Video Podcast – Harper Prize Highly Commended Paper 2015: Jewelweed’s defense against deer herbivory

Last week, we published a blog post written by the winner of the Harper Prize 2015 Yuuya Tachiki, that you can find here. Each year, as well as selecting an overall winner, the Editors of Journal of Ecology also select two highly commended papers. This year we had two fantastic highly commended papers by Laura Martin et al. and Courtney Stepien et al. This week we want to highlight their research and share with you their novel and interesting results through video podcasts.

In the first video podcast, Laura Martin is presenting the findings of her highly commended paper entitled “Historically browsed jewelweed populations exhibit greater tolerance to deer herbivory than historically protected populations”. The video is available below and can also be found on the Journal of Ecology YouTube channel (english subtitles available).

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Laura Martin is currently a Ziff Environmental Fellow in the Harvard University Center for the Environment and the Department of the History of Science. She recently obtained her PhD from Cornwell University with the project entitled “Natural and National Recovery: Ecological Restoration in the United States, 1930-1975”. Laura’s research aims at understanding how humans intentionally and unintentionally shape the distribution and diversity of other species. She is thus working at the interplay between environmental history, social and ecological science. Her publications have explored topics as diverse as invasive plants, the indoor biome, and the history of linear regression. In this highly commended Journal of Ecology article, Laura and her colleagues investigate whether a plant that is native and thriving in the eastern United States, jewelweed, has rapidly evolved tolerance to deer herbivory. Laura is currently writing a book on the history of ecological restoration.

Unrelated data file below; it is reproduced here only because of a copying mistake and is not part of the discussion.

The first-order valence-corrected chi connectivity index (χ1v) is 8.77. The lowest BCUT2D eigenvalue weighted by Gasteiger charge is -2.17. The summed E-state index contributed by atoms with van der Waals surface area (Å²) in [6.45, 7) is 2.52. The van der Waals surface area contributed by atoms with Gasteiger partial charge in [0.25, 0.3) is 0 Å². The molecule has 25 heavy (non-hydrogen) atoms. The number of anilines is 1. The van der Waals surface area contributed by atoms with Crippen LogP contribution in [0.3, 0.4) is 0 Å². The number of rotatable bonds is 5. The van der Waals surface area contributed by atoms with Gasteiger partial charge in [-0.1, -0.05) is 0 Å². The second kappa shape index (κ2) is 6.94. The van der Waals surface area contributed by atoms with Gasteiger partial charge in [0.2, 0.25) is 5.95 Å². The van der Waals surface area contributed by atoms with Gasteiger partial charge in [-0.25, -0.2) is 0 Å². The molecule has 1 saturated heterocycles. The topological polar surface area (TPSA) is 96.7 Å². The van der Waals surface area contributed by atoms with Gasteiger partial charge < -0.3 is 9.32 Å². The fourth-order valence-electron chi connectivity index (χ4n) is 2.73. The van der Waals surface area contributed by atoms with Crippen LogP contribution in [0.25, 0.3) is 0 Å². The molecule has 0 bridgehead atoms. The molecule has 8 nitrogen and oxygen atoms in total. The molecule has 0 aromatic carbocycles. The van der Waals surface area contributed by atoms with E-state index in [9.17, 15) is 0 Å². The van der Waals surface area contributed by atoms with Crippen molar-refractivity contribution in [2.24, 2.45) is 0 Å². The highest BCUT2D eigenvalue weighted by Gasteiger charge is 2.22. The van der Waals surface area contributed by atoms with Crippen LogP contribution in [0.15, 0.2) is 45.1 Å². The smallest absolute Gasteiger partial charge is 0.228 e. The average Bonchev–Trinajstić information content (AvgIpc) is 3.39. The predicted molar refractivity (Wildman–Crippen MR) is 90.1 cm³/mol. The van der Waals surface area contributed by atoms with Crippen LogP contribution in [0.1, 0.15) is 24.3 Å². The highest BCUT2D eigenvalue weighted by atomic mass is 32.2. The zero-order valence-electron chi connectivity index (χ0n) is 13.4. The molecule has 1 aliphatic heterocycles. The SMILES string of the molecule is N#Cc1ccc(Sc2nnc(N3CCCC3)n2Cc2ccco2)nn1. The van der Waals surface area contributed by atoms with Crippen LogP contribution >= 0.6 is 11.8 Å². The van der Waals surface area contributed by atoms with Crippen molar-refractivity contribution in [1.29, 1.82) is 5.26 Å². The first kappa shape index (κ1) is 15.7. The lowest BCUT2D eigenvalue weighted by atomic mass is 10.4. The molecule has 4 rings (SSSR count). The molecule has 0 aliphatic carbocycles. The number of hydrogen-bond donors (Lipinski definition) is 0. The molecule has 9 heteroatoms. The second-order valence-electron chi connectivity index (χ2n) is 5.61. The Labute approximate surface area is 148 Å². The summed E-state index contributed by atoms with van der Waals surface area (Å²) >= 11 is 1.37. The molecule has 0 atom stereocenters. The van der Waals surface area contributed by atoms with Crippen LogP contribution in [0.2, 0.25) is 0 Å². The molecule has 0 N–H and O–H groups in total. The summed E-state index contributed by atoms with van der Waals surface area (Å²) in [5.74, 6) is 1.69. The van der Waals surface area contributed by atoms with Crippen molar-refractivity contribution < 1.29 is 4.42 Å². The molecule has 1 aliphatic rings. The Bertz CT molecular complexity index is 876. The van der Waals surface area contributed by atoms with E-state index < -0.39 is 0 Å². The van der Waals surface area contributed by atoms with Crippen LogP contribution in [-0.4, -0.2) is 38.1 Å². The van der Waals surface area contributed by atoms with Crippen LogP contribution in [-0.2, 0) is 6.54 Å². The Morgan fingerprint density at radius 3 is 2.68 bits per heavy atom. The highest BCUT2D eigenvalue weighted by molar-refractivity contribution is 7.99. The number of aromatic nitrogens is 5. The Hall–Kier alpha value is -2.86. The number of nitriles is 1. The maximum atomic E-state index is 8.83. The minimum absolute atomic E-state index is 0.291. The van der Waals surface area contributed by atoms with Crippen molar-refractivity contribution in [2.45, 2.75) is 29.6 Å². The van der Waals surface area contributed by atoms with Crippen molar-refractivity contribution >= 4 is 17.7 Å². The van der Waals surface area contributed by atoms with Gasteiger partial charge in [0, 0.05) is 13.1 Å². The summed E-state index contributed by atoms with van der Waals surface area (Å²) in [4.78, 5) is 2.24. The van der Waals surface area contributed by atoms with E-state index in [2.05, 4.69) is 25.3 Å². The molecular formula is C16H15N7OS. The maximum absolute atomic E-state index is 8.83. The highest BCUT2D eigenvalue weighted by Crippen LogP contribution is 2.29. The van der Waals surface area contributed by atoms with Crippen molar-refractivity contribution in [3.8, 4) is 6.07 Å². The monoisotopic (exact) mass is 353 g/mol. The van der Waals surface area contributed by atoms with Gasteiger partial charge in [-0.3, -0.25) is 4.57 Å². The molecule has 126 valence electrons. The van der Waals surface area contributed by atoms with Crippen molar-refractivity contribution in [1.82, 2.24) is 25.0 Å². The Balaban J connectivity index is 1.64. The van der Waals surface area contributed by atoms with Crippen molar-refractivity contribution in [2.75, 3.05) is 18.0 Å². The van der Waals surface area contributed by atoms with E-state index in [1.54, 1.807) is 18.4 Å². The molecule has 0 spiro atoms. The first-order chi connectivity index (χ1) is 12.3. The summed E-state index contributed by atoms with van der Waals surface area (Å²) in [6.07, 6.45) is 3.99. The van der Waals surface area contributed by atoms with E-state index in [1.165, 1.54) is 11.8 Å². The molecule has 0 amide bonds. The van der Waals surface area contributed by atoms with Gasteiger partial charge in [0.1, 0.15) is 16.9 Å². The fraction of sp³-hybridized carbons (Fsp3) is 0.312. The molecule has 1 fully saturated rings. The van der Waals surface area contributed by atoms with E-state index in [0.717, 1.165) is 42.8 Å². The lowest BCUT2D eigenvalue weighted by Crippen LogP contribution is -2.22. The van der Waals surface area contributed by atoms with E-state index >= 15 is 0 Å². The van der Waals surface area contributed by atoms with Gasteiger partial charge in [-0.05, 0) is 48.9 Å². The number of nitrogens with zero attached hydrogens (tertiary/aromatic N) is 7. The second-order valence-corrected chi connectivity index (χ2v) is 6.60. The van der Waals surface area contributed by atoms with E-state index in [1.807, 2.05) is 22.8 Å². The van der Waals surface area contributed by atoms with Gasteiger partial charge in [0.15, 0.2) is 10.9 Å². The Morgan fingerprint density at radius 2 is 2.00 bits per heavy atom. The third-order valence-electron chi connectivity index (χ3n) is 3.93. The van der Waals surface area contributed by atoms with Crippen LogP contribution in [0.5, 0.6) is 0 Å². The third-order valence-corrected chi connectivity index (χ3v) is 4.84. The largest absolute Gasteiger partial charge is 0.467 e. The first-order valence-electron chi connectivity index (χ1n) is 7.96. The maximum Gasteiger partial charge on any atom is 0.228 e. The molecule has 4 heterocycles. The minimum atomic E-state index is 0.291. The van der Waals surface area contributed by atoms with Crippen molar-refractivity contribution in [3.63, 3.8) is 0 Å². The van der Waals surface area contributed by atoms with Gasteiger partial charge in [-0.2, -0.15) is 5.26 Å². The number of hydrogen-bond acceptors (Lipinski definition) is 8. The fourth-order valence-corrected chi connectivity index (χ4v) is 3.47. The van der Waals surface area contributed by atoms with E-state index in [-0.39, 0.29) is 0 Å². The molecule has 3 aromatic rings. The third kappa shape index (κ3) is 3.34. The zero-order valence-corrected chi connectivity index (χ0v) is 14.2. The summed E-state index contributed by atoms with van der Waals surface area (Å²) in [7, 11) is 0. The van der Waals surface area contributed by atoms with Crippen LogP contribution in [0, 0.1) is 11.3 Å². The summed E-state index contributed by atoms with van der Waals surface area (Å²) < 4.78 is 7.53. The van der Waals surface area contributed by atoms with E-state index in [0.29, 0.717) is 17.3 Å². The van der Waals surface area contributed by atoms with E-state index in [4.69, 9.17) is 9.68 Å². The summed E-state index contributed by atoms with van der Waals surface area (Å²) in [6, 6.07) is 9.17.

Stay tuned for the second video podcast staring Courtney Stepien and her research on geography, taxonomy and functional group effects on inorganic carbon use patterns in marine macrophytes.

Pierre Mariotte
Blog Editor, Journal of Ecology

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